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Microreactor makes uniform particles

Design of microfluidic device makes it insensitive to variations in input pressures and flow rates

by Mitch Jacoby
February 29, 2016 | A version of this story appeared in Volume 94, Issue 9

A newly designed microfluidic flow reactor with multiple outlet ports produces highly uniform product droplets despite variations in input pressures and flow rates (Nat. Commun. 2016, DOI: 10.1038/ncomms10780). Compared with typical batch reactors, miniature flow reactors can provide greater control over mixing and temperature distributions, which are crucial for maintaining product uniformity. A simple approach to scaling up the output of such systems uses an array of parallel flow reactors. But in that approach, variations in reactant pressures and flow rates cause “crosstalk” between the branches of the network, leading to nonuniform products. A University of Southern California (USC) team that includes Noah Malmstadt and Richard L. Brutchey has bypassed this problem by 3-D printing a novel droplet generator with a geometry that is unlike typical T-junction droplet-forming devices. The team used the device to make platinum nanoparticles encapsulated in ionic liquid solvent droplets. They showed that the particles were highly uniform even when the input branches of the device were supplied with reagents at various pressures. They explain that unlike in T-junction devices, in the USC device, which can be used to make droplets with volumes spanning four orders of magnitude, the size of the droplets depends only on the diameter of the easily swapped outlet tubing.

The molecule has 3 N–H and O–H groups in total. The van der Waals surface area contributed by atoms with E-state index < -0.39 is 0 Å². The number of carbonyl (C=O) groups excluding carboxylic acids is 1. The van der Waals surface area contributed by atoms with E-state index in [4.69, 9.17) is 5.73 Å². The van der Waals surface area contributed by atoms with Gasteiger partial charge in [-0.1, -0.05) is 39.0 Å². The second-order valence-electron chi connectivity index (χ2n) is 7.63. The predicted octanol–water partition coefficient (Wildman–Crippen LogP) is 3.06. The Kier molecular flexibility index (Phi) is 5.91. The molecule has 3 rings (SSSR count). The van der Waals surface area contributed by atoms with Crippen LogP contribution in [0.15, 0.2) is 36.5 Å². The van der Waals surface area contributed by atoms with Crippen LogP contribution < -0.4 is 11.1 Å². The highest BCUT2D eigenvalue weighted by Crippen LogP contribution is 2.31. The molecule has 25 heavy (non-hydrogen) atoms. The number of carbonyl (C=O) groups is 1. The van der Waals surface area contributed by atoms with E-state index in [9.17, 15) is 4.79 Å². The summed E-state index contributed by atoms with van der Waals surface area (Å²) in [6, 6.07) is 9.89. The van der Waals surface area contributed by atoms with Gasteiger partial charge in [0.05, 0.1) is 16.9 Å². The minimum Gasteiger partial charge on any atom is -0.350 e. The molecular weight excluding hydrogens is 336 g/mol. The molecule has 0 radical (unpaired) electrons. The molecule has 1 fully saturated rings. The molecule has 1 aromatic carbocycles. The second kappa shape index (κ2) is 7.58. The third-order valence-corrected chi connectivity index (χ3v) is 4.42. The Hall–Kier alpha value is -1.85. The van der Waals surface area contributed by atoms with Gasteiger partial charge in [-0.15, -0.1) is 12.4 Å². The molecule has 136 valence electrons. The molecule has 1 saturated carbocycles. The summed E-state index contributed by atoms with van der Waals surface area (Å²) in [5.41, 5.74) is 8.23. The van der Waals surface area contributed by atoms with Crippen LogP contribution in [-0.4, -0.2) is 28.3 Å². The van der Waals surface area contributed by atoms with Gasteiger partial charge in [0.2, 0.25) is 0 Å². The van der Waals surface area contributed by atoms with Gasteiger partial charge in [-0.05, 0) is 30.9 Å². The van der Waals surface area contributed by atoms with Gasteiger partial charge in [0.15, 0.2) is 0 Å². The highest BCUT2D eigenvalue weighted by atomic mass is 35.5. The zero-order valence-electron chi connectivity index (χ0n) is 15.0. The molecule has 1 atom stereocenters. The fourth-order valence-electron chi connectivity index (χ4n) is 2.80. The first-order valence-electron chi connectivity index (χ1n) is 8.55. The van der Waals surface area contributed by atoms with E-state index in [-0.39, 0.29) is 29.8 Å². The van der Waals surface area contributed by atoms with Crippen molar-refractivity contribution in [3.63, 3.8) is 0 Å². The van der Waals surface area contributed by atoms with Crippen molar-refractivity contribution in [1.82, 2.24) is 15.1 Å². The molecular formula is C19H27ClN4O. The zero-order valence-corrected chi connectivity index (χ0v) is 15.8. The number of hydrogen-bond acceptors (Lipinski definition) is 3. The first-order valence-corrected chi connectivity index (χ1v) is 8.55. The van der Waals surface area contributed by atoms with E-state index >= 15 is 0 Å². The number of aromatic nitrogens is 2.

This image shows drawings of a reagent supply manifold and droplet generator and micrograph of the droplet generator.
Credit: Nat. Commun.
This 3-D printed generator (left, top) yields uniform droplets (right) even when reagents are delivered at varying pressures.


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